Using drought-prone California as a case study, the researchers show that increased solar and wind energy can reduce the reliance on hydropower, especially during drought. Consequently, this could help divert more surface water from hydropower to irrigation, thereby reducing overall groundwater abstraction.

While the scope of this study focused on the United States, the framework can also be applied internationally, especially for policymakers working to meet the U.N.’s Sustainable Development Goals, said lead author Xiaogang He, who worked on the study as a Ph.D. student at Princeton. He is now a Water in the West postdoctoral fellow at Stanford University.


Why whistleblowers are protected by law

Federal Agencies Declare Whistleblowers ‘Essential’ to Good Government, Tout Savings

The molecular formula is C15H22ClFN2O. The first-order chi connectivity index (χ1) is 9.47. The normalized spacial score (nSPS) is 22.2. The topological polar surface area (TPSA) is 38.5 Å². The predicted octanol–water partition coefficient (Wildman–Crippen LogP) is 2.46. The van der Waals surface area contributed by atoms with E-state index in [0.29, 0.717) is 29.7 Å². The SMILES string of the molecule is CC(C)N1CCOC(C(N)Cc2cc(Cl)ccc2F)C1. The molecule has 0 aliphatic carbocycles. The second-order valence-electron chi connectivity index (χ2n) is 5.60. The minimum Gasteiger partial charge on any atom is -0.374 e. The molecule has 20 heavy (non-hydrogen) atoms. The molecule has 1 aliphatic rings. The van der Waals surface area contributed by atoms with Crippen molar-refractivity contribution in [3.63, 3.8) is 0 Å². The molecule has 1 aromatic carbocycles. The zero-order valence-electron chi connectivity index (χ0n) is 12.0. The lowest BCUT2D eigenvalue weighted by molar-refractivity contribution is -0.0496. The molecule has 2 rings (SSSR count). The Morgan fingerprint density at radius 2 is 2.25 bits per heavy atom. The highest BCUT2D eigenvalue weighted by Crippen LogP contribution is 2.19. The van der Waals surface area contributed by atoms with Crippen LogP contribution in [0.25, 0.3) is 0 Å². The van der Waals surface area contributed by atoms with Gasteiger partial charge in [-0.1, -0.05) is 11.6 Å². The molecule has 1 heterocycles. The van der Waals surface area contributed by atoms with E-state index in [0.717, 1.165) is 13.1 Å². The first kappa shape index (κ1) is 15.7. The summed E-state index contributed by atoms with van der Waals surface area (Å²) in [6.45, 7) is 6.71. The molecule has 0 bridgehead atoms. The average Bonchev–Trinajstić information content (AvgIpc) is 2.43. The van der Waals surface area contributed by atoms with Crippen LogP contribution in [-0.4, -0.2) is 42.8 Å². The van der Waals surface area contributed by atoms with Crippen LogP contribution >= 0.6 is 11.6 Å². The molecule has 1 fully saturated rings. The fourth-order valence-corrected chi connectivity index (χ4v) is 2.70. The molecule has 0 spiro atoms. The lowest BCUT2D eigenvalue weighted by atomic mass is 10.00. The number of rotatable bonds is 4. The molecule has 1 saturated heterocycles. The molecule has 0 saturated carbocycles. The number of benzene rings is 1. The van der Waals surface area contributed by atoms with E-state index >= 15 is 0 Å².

By Tom Buerkle
Image result for whistleblower protection
Some legal experts have made the point that Trump's attacks on the Ukraine call
whistle-blower and his efforts to reveal his or her name is a clear-cut violation of
the federal Whistleblower Protection Act and, as such is impeachable as an
obstruction of justice.
While Donald Trump has renewed demands that the media expose the person who first warned about his Ukraine phone call that triggered the impeachment inquiry, other parts of his administration are defending whistleblowers and showing how essential they are to the proper functioning of our government.

The Securities and Exchange Commission announced Wednesday that it had provided more than $2 billion in financial remedies to investors since 2011 because of tips about fraud and other wrongdoing.